- Maersk said its shipping customers continued to reduce inventory in the quarter, particularly in North America and Europe, as the weaker global growth environment weighed on consumer demand, pushing freight rates at Maersk’s main shipping unit down 51% from a year ago and volumes 6.1% lower.
- Revenue in the division fell 50%.
- But Maersk’s cost cuts helped earnings beat expectations and prompted the company to raise the lower end of its full-year guidance range.
- The Danish shipping giant upgraded its earnings outlook even as it lowered projections for freight demand, saying it now expects global container volumes to decline between 1% and 4% this year and that it will adjust its operations to slowing business.
- Maersk now expects full-year underlying earnings before interest and taxes of $3.5 billion to $5 billion and free cash flow of $3 billion for 2023.
- It had previously guided for EBIT of $2 billion to $5 billion and FCF of at least $2 billion.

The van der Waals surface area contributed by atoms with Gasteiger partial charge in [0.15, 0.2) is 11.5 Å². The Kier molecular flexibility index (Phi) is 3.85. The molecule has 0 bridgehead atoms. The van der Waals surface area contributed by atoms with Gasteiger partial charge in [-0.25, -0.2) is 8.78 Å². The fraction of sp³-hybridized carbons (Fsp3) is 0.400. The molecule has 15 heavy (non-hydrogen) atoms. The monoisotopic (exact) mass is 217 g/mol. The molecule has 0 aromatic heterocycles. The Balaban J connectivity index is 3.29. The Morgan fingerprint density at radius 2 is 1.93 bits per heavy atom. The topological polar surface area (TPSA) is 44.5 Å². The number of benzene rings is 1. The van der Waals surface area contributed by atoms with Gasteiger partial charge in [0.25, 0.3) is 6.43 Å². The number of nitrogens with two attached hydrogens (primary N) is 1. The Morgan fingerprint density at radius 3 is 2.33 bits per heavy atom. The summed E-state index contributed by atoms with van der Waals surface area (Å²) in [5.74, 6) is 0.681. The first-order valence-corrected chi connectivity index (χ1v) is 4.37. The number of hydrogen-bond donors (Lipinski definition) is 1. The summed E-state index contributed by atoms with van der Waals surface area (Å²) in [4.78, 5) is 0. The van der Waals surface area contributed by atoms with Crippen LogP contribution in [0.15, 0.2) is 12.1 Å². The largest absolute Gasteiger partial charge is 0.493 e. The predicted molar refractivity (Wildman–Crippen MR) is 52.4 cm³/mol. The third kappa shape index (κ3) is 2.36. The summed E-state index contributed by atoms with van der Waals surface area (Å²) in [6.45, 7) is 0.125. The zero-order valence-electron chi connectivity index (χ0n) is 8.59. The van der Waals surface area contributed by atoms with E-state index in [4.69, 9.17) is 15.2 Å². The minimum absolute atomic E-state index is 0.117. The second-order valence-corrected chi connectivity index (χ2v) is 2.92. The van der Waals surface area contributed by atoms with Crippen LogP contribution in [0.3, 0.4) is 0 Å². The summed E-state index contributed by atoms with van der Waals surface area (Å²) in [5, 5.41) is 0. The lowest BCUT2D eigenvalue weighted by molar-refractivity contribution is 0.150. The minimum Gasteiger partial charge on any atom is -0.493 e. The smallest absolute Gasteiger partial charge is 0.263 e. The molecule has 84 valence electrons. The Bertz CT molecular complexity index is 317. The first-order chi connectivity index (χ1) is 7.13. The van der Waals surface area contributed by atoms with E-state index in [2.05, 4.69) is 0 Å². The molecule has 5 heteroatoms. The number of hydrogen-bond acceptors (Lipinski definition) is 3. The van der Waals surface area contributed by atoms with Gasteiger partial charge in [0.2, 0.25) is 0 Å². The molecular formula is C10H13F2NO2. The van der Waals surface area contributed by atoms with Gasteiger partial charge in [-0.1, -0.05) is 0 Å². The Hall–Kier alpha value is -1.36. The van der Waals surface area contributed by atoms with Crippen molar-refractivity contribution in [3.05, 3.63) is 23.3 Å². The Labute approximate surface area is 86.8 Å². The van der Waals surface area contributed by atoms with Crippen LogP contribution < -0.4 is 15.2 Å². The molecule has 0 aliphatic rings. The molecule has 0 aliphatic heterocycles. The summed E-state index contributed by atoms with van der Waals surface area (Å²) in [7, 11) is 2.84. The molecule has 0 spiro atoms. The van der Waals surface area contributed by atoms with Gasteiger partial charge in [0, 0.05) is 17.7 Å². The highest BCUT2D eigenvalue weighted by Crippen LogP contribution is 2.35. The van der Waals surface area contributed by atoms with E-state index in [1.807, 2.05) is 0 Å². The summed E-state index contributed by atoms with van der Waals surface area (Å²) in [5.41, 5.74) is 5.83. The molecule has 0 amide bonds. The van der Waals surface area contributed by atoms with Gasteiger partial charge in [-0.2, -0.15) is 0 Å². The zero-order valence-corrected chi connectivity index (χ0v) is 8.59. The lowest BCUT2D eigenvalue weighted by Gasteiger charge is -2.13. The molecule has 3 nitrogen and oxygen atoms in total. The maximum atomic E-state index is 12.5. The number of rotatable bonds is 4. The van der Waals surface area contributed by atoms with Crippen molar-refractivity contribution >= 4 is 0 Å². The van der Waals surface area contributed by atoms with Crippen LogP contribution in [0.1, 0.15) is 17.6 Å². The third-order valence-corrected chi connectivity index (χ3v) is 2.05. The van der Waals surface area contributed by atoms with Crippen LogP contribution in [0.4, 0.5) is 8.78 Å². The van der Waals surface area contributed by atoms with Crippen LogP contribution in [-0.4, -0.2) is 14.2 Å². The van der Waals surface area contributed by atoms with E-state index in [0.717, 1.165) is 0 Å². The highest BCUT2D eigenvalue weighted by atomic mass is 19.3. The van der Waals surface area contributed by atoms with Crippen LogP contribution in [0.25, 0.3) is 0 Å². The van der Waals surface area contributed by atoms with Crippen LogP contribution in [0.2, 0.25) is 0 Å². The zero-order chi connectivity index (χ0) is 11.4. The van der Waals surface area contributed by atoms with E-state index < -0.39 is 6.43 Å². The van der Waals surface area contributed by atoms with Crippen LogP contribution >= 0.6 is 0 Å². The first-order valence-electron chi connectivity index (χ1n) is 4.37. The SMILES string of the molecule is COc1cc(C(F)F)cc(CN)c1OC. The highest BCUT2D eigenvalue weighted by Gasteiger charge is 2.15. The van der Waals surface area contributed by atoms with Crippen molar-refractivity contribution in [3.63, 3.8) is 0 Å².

Saudi Aramco’s Profit Drops, Hit by Lower Oil Prices, Output – Wall Street Journal, 8/7/2023
- Saudi Arabia’s national oil company posted a 38% drop in quarterly profit due to lower energy prices and production cuts, but boosted its dividend by more than half—highlighting the kingdom’s dependence on oil revenues.
- Saudi Arabian Oil, known as Aramco, said Monday that its net profit fell to 112.81 billion Saudi riyals, roughly $30.08 billion, for the quarter ending June 30, from $48.44 billion in the same period last year when it benefited from soaring oil prices after Russia invaded Ukraine.
- The second-quarter profit came slightly above the $29.8 billion expected by 15 analysts in an Aramco-provided poll.